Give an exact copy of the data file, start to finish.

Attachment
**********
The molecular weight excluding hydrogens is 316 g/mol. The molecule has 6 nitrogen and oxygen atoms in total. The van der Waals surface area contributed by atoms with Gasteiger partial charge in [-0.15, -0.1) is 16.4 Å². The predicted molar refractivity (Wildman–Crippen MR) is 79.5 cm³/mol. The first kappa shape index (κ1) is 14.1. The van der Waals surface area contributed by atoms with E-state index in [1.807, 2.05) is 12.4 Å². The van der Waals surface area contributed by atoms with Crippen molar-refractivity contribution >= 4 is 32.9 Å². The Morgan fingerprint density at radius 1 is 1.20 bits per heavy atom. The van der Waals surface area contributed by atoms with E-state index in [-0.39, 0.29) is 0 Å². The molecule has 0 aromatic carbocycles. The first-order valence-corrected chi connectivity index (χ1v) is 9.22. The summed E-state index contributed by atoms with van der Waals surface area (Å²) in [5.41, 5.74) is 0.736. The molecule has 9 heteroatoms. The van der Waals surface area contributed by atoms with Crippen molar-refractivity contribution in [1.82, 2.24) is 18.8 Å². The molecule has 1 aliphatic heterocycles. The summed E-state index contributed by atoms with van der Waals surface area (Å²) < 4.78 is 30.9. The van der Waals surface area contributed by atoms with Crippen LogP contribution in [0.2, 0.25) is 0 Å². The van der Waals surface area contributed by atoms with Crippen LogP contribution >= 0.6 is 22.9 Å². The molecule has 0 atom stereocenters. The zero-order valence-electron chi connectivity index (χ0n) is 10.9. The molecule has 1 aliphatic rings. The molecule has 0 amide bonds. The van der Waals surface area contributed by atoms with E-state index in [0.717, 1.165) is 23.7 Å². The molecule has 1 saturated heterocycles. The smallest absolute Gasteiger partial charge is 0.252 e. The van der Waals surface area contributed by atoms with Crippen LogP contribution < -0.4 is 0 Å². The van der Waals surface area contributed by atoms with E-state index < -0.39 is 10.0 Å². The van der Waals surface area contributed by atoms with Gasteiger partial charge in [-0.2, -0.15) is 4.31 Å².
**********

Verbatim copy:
The molecular weight excluding hydrogens is 316 g/mol. The molecule has 6 nitrogen and oxygen atoms in total. The van der Waals surface area contributed by atoms with Gasteiger partial charge in [-0.15, -0.1) is 16.4 Å². The predicted molar refractivity (Wildman–Crippen MR) is 79.5 cm³/mol. The first kappa shape index (κ1) is 14.1. The van der Waals surface area contributed by atoms with E-state index in [1.807, 2.05) is 12.4 Å². The van der Waals surface area contributed by atoms with Crippen molar-refractivity contribution >= 4 is 32.9 Å². The Morgan fingerprint density at radius 1 is 1.20 bits per heavy atom. The van der Waals surface area contributed by atoms with E-state index in [-0.39, 0.29) is 0 Å². The molecule has 0 aromatic carbocycles. The first-order valence-corrected chi connectivity index (χ1v) is 9.22. The summed E-state index contributed by atoms with van der Waals surface area (Å²) in [5.41, 5.74) is 0.736. The molecule has 9 heteroatoms. The van der Waals surface area contributed by atoms with Crippen molar-refractivity contribution in [1.82, 2.24) is 18.8 Å². The molecule has 1 aliphatic heterocycles. The summed E-state index contributed by atoms with van der Waals surface area (Å²) < 4.78 is 30.9. The van der Waals surface area contributed by atoms with Crippen LogP contribution in [0.2, 0.25) is 0 Å². The van der Waals surface area contributed by atoms with Crippen LogP contribution >= 0.6 is 22.9 Å². The molecule has 0 atom stereocenters. The zero-order valence-electron chi connectivity index (χ0n) is 10.9. The molecule has 1 aliphatic rings. The molecule has 0 amide bonds. The van der Waals surface area contributed by atoms with E-state index in [0.717, 1.165) is 23.7 Å². The molecule has 1 saturated heterocycles. The smallest absolute Gasteiger partial charge is 0.252 e. The van der Waals surface area contributed by atoms with Crippen LogP contribution < -0.4 is 0 Å². The van der Waals surface area contributed by atoms with E-state index < -0.39 is 10.0 Å². The van der Waals surface area contributed by atoms with Gasteiger partial charge in [-0.2, -0.15) is 4.31 Å².